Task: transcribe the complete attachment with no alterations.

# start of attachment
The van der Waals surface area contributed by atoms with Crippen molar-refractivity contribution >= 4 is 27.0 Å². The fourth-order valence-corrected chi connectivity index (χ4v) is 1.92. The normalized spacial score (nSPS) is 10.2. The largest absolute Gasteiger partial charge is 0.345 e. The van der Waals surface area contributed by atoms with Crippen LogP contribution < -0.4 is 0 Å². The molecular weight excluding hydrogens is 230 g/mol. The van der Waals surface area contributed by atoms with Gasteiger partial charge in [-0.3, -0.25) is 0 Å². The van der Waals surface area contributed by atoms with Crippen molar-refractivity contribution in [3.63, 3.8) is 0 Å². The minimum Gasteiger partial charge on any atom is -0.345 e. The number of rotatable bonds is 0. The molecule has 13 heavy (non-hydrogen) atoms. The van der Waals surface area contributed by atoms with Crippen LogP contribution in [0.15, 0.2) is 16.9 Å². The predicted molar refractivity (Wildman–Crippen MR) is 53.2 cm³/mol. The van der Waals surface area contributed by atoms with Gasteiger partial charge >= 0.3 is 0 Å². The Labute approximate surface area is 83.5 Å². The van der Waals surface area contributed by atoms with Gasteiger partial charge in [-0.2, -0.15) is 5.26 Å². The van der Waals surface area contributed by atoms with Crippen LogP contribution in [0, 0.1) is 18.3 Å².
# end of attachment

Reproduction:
The van der Waals surface area contributed by atoms with Crippen molar-refractivity contribution >= 4 is 27.0 Å². The fourth-order valence-corrected chi connectivity index (χ4v) is 1.92. The normalized spacial score (nSPS) is 10.2. The largest absolute Gasteiger partial charge is 0.345 e. The van der Waals surface area contributed by atoms with Crippen LogP contribution < -0.4 is 0 Å². The molecular weight excluding hydrogens is 230 g/mol. The van der Waals surface area contributed by atoms with Gasteiger partial charge in [-0.3, -0.25) is 0 Å². The van der Waals surface area contributed by atoms with Crippen molar-refractivity contribution in [3.63, 3.8) is 0 Å². The minimum Gasteiger partial charge on any atom is -0.345 e. The number of rotatable bonds is 0. The molecule has 13 heavy (non-hydrogen) atoms. The van der Waals surface area contributed by atoms with Crippen LogP contribution in [0.15, 0.2) is 16.9 Å². The predicted molar refractivity (Wildman–Crippen MR) is 53.2 cm³/mol. The van der Waals surface area contributed by atoms with Gasteiger partial charge >= 0.3 is 0 Å². The Labute approximate surface area is 83.5 Å². The van der Waals surface area contributed by atoms with Gasteiger partial charge in [-0.2, -0.15) is 5.26 Å². The van der Waals surface area contributed by atoms with Crippen LogP contribution in [0, 0.1) is 18.3 Å².